Alwaght: On the verge of November 15 Yemen talks, Saudi FM has said that the war on Yemen was ending, but the Saudi-led coalition has continued its military activities like troops recruitment and sending new military equipment to the battlefield, calling the new operation as the ultimate victory. How can this Saudi Arabia’s practical and verbal contradiction be described?

Zarei: The fact that Saudi Arabia has promised a final victory after eight months of conducting military operations in Yemen means a confession to failure in achieving the previous goals. Also, the contradiction shows that the Saudis, despite vows they made to hold talks, are simultaneously considering military operations; therefore, they add to their forces in the Yemeni areas like Marib and Taiz. The objectives which have been out of Saudi reach for past eight months cannot be accessed within days ahead of a meeting to be held on Yemen. Besides, with a review of Riyadh objectives a couple of points could be come up with.

The first stated objective of the Saudis to attack Yemen was extensively weakening the Ansarullah movement’s military as well as political ground, downgrading the resistant movement from an active stage to a passive one. But, in practice the mass of Ansarullah’s missile attacks on the Saudi targets and positions do not signal that the movement in Yemen has been weakened. The kingdom’s second goal was restore Mansour Hadi and his Prime Minister Khaled Bahah to power.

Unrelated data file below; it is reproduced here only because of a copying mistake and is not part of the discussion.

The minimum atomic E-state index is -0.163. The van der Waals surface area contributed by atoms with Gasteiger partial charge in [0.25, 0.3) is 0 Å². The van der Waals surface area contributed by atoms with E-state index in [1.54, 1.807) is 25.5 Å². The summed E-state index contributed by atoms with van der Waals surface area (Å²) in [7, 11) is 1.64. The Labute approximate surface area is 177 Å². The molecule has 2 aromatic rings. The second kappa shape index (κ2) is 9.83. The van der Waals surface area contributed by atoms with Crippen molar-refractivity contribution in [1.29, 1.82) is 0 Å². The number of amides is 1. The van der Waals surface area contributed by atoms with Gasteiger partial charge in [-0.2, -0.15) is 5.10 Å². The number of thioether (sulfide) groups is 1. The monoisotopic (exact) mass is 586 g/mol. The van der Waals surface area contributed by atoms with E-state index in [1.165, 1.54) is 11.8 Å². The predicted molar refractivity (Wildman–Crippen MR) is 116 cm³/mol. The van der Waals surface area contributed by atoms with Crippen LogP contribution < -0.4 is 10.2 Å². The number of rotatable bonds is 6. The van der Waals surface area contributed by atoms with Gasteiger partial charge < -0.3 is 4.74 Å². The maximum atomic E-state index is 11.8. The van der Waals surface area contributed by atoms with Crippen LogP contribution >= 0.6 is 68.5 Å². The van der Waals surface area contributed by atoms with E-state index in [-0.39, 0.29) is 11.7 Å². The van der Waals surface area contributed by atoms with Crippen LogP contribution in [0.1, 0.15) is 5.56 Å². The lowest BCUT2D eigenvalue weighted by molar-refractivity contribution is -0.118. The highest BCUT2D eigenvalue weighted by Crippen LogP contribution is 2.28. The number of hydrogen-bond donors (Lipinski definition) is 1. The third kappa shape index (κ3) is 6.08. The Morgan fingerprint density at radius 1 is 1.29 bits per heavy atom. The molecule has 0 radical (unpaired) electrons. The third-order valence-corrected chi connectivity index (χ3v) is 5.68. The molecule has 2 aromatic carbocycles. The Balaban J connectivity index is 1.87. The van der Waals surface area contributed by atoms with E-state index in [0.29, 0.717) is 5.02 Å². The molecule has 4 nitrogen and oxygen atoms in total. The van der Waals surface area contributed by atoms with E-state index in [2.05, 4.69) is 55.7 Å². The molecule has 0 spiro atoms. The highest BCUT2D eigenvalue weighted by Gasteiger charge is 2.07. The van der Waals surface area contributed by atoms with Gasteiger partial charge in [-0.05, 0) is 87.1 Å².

This goal also failed to see the light, and there is another government currently in Yemen. Capturing the capital city, Sana’a, was Riyadh’s third objective, which also was not fulfilled and the city is now held by the popular revolutionary committees and Ansarullah forces. The Saudi fourth goal, which was to push Ansarullah fighters out of Yemen’s cities, also was met with failure, because now Ansarullah is present in most of the Yemeni cities. Actually, it does not seem that Saudi Arabia has achieved any of the aims it set to reach in Yemen war.

But the Saudis are doing their best to capture Taiz as a strategic point to claim that they have reached their aim, though capturing Taiz was not Riyadh’s primary objective, and none of Saudi statements at the beginning of the aggression has referred to Taiz as the ultimate objective of assault against Yemen. But to claim victory in Yemen, the Saudis need to highlight Taiz capture as the war goal, the same job done by the Israeli regime in its 33-Day war against Lebanon in 2006.

Focusing their extensive propaganda on Bint Jbeil and struggling to present it as important for being Hezbollah’s stronghold, the Israelis went to great lengths to capture the town to promote the notion that by holding the Lebanon’s southern town they had reached their goals, though they finally failed to take control of the town after many tolls on their side. Following the failure, the Israelis were forced to accept the UN resolution 1701, without having any part of Lebanon’s territories in their hand.